Evolutions of the Criminal Theory and Its Consequences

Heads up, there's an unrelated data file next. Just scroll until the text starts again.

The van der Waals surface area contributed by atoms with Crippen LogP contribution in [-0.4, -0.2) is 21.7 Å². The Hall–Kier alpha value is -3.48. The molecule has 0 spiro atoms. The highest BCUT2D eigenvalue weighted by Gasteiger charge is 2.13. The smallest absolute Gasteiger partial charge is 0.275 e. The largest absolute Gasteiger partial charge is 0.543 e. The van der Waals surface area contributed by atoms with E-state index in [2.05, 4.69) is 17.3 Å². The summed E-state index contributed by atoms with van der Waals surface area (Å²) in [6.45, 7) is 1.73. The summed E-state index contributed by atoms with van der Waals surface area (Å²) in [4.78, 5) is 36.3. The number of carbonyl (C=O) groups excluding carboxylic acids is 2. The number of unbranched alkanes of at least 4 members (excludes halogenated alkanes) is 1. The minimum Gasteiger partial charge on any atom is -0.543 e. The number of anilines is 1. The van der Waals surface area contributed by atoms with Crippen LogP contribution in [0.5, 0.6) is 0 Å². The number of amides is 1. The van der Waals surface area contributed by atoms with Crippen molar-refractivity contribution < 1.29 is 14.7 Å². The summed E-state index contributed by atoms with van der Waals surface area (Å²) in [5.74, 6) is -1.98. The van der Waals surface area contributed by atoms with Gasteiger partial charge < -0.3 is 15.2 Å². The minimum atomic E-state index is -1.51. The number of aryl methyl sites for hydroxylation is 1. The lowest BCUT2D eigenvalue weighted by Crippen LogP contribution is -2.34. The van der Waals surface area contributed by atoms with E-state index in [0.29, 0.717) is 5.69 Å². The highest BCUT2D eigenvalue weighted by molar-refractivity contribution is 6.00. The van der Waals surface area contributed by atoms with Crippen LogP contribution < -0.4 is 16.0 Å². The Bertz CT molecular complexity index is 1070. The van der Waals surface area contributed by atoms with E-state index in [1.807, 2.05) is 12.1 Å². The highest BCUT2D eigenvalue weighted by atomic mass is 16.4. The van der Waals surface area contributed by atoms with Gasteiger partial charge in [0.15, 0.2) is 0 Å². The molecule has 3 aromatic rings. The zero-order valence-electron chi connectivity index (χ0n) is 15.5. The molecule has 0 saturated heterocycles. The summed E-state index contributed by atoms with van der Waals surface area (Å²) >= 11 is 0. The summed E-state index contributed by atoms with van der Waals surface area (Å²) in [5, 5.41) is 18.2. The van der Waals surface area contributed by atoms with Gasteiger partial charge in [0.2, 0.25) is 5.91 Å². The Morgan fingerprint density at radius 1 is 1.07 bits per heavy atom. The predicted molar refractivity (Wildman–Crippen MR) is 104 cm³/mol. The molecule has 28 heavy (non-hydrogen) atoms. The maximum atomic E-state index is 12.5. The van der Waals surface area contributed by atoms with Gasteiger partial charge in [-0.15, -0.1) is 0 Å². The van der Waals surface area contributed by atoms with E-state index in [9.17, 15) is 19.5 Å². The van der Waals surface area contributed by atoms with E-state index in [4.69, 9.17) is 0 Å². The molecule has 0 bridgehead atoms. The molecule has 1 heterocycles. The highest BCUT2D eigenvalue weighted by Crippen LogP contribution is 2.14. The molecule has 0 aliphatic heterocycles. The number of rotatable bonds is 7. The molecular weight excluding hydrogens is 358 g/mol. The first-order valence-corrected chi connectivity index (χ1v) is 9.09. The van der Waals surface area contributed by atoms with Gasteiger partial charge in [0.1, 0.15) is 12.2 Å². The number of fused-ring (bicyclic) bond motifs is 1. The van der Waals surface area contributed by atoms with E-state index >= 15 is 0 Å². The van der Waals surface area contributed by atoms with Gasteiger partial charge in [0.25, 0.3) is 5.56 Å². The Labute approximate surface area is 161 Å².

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Evolutions of the Criminal Theory and its Consequences The theory of Social Bonding comes from Travis Hirschi, an American criminologist who is known for his role in delinquency from juveniles. The theory in social bonding places its results on family issues however studies have shown these results from living in bad environments. As children grow up in our daily lives, we need to socialize with them and teach them the moral side of a human being. When children are not properly socialized with, seem to behave obnoxiously (i.e. hitting, kicking, biting, steal, scream) whenever they react to a mood change. This brings up a child strong enough to become a criminal later in life by just being unsocial. Once this individual has grown up he/she is likely to be concerned with the consequences of their actions since they have little to lose versus to the one who had a close social relationship with their parents. The attachments of emotional component of conformity, such as the family and in school are the key for a child to feel valued, respected, and admired. If no emotional attachments are in place, children seem not to care about the reactions of their parents when they behave obnoxiously. Therefore, every parent must earn the respect of every child in their home to minimize or even to avoid for a child to engage in criminal activity. A major move in which a parent should act upon is commitment. It’s a move in which will give our children a lifestyle of investments along with considerable time and energy in a righteous career. For these reason, when a great investment is given the most likely an individual will not engage in criminal activity. The attachment and commitment together form a foundation of social lifestyle in which makes a great combination for a child to be successful in his/her adulthood. As much as attachment and commitment are important, one

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